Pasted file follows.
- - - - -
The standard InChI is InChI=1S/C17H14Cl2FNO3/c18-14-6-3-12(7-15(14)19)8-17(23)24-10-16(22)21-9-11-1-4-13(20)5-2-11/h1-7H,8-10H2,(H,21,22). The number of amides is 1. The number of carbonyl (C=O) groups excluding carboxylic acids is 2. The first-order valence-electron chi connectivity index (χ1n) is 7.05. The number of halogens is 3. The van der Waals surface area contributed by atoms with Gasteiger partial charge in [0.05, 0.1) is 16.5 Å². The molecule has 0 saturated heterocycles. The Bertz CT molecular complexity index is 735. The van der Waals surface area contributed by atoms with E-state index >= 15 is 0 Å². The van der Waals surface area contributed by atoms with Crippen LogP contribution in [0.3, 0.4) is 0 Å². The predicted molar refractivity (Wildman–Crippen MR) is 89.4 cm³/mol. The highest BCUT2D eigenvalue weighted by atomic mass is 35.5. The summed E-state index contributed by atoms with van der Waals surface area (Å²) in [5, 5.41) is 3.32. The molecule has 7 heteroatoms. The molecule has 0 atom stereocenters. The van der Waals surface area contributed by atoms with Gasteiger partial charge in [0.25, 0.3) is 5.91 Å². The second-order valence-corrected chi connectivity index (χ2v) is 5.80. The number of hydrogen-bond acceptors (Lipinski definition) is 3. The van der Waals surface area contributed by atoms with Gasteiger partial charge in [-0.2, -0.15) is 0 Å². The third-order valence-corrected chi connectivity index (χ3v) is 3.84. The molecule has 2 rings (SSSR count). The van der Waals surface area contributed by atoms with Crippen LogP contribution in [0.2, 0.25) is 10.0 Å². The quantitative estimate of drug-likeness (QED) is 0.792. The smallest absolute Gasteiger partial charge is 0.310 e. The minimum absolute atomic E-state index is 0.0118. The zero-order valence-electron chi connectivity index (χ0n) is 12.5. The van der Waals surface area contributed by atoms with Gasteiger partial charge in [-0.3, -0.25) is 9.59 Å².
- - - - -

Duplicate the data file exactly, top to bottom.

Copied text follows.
The standard InChI is InChI=1S/C17H14Cl2FNO3/c18-14-6-3-12(7-15(14)19)8-17(23)24-10-16(22)21-9-11-1-4-13(20)5-2-11/h1-7H,8-10H2,(H,21,22). The number of amides is 1. The number of carbonyl (C=O) groups excluding carboxylic acids is 2. The first-order valence-electron chi connectivity index (χ1n) is 7.05. The number of halogens is 3. The van der Waals surface area contributed by atoms with Gasteiger partial charge in [0.05, 0.1) is 16.5 Å². The molecule has 0 saturated heterocycles. The Bertz CT molecular complexity index is 735. The van der Waals surface area contributed by atoms with E-state index >= 15 is 0 Å². The van der Waals surface area contributed by atoms with Crippen LogP contribution in [0.3, 0.4) is 0 Å². The predicted molar refractivity (Wildman–Crippen MR) is 89.4 cm³/mol. The highest BCUT2D eigenvalue weighted by atomic mass is 35.5. The summed E-state index contributed by atoms with van der Waals surface area (Å²) in [5, 5.41) is 3.32. The molecule has 7 heteroatoms. The molecule has 0 atom stereocenters. The van der Waals surface area contributed by atoms with Gasteiger partial charge in [0.25, 0.3) is 5.91 Å². The second-order valence-corrected chi connectivity index (χ2v) is 5.80. The number of hydrogen-bond acceptors (Lipinski definition) is 3. The van der Waals surface area contributed by atoms with Gasteiger partial charge in [-0.2, -0.15) is 0 Å². The third-order valence-corrected chi connectivity index (χ3v) is 3.84. The molecule has 2 rings (SSSR count). The van der Waals surface area contributed by atoms with Crippen LogP contribution in [0.2, 0.25) is 10.0 Å². The quantitative estimate of drug-likeness (QED) is 0.792. The smallest absolute Gasteiger partial charge is 0.310 e. The minimum absolute atomic E-state index is 0.0118. The zero-order valence-electron chi connectivity index (χ0n) is 12.5. The van der Waals surface area contributed by atoms with Gasteiger partial charge in [-0.3, -0.25) is 9.59 Å².